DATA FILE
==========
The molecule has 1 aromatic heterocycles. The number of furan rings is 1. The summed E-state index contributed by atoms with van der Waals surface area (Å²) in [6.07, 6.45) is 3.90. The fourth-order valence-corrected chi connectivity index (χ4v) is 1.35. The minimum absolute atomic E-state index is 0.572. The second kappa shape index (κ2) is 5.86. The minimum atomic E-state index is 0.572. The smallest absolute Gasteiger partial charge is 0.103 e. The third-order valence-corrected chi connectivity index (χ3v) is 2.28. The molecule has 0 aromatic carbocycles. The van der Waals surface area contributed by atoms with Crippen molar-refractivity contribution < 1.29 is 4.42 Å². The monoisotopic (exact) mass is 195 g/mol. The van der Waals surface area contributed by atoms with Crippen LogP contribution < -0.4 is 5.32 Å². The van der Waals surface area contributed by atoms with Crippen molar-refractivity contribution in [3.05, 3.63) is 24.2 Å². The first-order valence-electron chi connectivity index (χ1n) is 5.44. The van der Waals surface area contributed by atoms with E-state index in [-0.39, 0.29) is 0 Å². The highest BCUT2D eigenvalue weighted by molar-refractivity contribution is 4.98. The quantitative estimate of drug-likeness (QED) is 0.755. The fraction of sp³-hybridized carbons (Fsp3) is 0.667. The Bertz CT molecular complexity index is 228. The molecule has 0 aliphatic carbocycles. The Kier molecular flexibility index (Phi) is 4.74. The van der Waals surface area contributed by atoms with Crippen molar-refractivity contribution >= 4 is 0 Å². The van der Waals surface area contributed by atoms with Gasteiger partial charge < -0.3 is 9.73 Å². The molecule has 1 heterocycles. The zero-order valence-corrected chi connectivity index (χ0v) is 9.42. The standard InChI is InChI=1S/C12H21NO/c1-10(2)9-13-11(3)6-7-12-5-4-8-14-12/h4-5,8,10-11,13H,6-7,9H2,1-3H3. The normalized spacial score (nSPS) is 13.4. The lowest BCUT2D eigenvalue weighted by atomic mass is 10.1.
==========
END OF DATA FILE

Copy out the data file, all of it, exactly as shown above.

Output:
The molecule has 1 aromatic heterocycles. The number of furan rings is 1. The summed E-state index contributed by atoms with van der Waals surface area (Å²) in [6.07, 6.45) is 3.90. The fourth-order valence-corrected chi connectivity index (χ4v) is 1.35. The minimum absolute atomic E-state index is 0.572. The second kappa shape index (κ2) is 5.86. The minimum atomic E-state index is 0.572. The smallest absolute Gasteiger partial charge is 0.103 e. The third-order valence-corrected chi connectivity index (χ3v) is 2.28. The molecule has 0 aromatic carbocycles. The van der Waals surface area contributed by atoms with Crippen molar-refractivity contribution < 1.29 is 4.42 Å². The monoisotopic (exact) mass is 195 g/mol. The van der Waals surface area contributed by atoms with Crippen LogP contribution < -0.4 is 5.32 Å². The van der Waals surface area contributed by atoms with Crippen molar-refractivity contribution in [3.05, 3.63) is 24.2 Å². The first-order valence-electron chi connectivity index (χ1n) is 5.44. The van der Waals surface area contributed by atoms with E-state index in [-0.39, 0.29) is 0 Å². The highest BCUT2D eigenvalue weighted by molar-refractivity contribution is 4.98. The quantitative estimate of drug-likeness (QED) is 0.755. The fraction of sp³-hybridized carbons (Fsp3) is 0.667. The Bertz CT molecular complexity index is 228. The molecule has 0 aliphatic carbocycles. The Kier molecular flexibility index (Phi) is 4.74. The van der Waals surface area contributed by atoms with Crippen molar-refractivity contribution >= 4 is 0 Å². The van der Waals surface area contributed by atoms with Gasteiger partial charge < -0.3 is 9.73 Å². The molecule has 1 heterocycles. The zero-order valence-corrected chi connectivity index (χ0v) is 9.42. The standard InChI is InChI=1S/C12H21NO/c1-10(2)9-13-11(3)6-7-12-5-4-8-14-12/h4-5,8,10-11,13H,6-7,9H2,1-3H3. The normalized spacial score (nSPS) is 13.4. The lowest BCUT2D eigenvalue weighted by atomic mass is 10.1.